And lest the Holy One be angry at the body for treating the soul in such a fashion, the body explains: But you knew beforehand that we are flesh and blood, that we live in this lowly material world. Nonetheless, You placed the soul here. Please give us your blessing, so that we will be free from the struggles of this mundane world, so that we will be free to study Your Torah and perform Your mitzvot!


(Adapted from Mishlei Yaakov, pp. 275-277)

Sunday, August 10, 2014

Re'eih: The Blessing When Giving Tzedaka

"Make every effort to give to [the poor], and do not feel bad about giving -  for because of this, the Eternal your God will bless you in all of your endeavors." (Deut. 15:10)


How does God bless one who gives tzedakah? One might think it is like the following case:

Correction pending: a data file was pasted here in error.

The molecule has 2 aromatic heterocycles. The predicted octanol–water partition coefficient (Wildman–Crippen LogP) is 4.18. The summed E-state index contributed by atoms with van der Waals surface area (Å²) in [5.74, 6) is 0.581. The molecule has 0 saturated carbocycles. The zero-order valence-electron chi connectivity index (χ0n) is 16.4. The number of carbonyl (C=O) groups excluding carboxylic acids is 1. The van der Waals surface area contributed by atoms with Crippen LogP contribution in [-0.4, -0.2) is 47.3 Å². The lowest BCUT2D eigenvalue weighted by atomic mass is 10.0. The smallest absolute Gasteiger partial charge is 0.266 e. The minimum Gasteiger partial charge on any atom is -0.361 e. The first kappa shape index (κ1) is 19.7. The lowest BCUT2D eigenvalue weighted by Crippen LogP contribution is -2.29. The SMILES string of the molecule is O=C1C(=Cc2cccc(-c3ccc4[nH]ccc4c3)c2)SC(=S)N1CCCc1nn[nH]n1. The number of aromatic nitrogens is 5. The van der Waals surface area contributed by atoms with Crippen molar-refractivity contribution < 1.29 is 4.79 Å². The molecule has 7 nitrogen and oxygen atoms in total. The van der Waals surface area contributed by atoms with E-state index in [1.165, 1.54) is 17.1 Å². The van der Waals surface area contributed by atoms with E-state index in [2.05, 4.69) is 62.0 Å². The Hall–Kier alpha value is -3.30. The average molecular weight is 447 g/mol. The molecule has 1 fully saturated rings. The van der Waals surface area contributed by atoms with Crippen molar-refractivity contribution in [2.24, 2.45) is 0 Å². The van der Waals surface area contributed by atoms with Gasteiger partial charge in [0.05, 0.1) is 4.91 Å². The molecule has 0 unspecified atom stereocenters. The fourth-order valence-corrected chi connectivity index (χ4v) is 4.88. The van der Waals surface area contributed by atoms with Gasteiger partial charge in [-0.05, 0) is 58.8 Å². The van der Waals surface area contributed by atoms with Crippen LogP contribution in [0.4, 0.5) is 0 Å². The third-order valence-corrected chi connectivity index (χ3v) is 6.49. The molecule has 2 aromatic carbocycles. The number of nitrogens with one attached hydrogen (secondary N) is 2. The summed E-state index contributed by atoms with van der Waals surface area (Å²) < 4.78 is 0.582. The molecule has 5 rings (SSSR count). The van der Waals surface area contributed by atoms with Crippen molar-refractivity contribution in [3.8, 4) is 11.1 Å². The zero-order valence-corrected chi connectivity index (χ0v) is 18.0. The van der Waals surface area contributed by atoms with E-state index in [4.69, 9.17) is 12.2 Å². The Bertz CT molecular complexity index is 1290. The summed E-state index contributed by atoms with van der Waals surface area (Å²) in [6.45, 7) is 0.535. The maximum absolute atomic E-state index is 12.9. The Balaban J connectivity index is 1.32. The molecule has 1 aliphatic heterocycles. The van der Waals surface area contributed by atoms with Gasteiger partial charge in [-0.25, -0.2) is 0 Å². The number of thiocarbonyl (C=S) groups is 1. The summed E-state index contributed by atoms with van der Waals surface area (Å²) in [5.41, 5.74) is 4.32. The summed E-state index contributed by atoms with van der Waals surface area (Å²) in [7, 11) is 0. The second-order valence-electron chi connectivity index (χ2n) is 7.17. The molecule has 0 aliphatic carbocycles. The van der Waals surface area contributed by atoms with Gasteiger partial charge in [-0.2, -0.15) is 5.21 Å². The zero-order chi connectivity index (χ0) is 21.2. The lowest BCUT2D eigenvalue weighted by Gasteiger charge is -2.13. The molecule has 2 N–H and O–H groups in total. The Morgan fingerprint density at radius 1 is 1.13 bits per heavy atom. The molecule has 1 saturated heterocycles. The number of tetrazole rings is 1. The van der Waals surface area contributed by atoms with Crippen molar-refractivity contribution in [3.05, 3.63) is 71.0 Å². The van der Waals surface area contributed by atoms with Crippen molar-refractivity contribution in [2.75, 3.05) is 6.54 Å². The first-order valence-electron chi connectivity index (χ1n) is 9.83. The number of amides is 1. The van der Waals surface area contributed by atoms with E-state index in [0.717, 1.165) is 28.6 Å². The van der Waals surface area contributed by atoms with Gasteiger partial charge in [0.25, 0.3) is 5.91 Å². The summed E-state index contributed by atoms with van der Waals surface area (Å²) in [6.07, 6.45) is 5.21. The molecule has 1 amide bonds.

A man walked through the marketplace and lost a wallet containing a $100. The following morning, he went to the market and found a $200 bill.


Yet this is not what the Torah is talking about. For this person, even though he found more money than he lost, is still upset that he lost the original $100. He thinks to himself: if I hadn't lost that $100, I would have now $300!

Rather, the Torah's blessing is like this case:


A farmer purchased a sack of grain, and carried it home through his fields. Not realizing there was a small hole in the sack, little by little the grain slipped out. By the time he reached his home, the sack was empty!
Some time later, the farmer passed through his fields. He was surprised to find that the grain he had unwittingly spilled on his fields had grown into a tremendous wheat crop. This man will not regret the seeds he lost. He realizes that if they hadn't spilled out over his fields, he would not have been blessed with a wonderful crop.


This is what the Torah promises. "Don't feel bad about giving" - for it is through this very giving that you will be blessed in your endeavors.


(Adapted from Mishlei Yaakov, p. 431)